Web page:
INTEGRATING NANOSCALE ZERO-VALENT IRON AND TITANIUM DIOXIDE FOR NUTRIENT REMOVAL IN STORMWATER SYSTEMS
Abbreviated Journal Title
Zero-valent iron nanoparticles; titanium dioxide; green sorption media; nitrite; nitrate; water reuse; NITRATE; KINETICS; REDUCTION; Nanoscience & Nanotechnology; Materials Science, Multidisciplinary; Physics, Applied
Nutrients, such as nitrate, nitrite, and phosphorus, are common contaminants in many aquatic systems in the United States. Ammonia and nitrate are both regulated by the drinking water standards in the US primarily because excess levels of nitrate might cause methemoglobinemia. Phosphorus might become sources of the eutrophication problems associated with toxic algae in the freshwater bodies. Toxic algal blooms can cause severe acute and chronic public health problems. Chemical reduction of nitrate by using zero-valent iron started as early as 1964, and considerable research reports relating to this technology to nanomaterial were extensively reported in 1990s making the use of nanoscale zero-valent iron (NZVI) particles for nitrate removal become one of the most popular technologies in this field. The purpose of the present study was to examine the potential of integrating green sorption media, such as sawdust, limestone, tire crumb, and sand/silt, with two types of nanoparticles, including NZVI and Titanium Dioxide (TiO(2)), for nitrate removal in an engineering process. The study consists of running packed bed column tests followed by the addition of NZVI and TiO(2) to improve nitrate and phosphorus removal efficiency. Preliminary results in this paper show that the potential and advanced study may support the creation of design criteria of stormwater and groundwater treatment systems for water reuse in the future.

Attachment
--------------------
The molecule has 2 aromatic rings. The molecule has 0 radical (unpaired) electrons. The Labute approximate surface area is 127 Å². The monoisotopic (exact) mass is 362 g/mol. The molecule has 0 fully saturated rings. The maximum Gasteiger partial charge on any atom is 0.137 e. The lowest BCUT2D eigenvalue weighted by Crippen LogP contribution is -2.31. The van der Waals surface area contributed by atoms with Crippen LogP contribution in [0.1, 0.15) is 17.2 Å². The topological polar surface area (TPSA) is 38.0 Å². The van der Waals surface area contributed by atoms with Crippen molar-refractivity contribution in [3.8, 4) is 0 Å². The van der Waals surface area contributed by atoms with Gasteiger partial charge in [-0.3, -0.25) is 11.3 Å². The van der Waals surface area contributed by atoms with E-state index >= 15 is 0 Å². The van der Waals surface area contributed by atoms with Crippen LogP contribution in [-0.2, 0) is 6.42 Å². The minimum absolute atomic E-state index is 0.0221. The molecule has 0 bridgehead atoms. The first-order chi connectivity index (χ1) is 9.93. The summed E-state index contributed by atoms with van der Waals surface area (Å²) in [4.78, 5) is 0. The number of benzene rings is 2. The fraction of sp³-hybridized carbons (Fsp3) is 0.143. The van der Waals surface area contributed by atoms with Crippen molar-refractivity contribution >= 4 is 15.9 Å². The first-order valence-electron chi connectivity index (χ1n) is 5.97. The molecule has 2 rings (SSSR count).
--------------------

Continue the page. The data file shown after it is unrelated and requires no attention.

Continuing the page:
"INTEGRATING NANOSCALE ZERO-VALENT IRON AND TITANIUM DIOXIDE FOR NUTRIENT REMOVAL IN STORMWATER SYSTEMS" (2008). Faculty Bibliography 2000s. 200.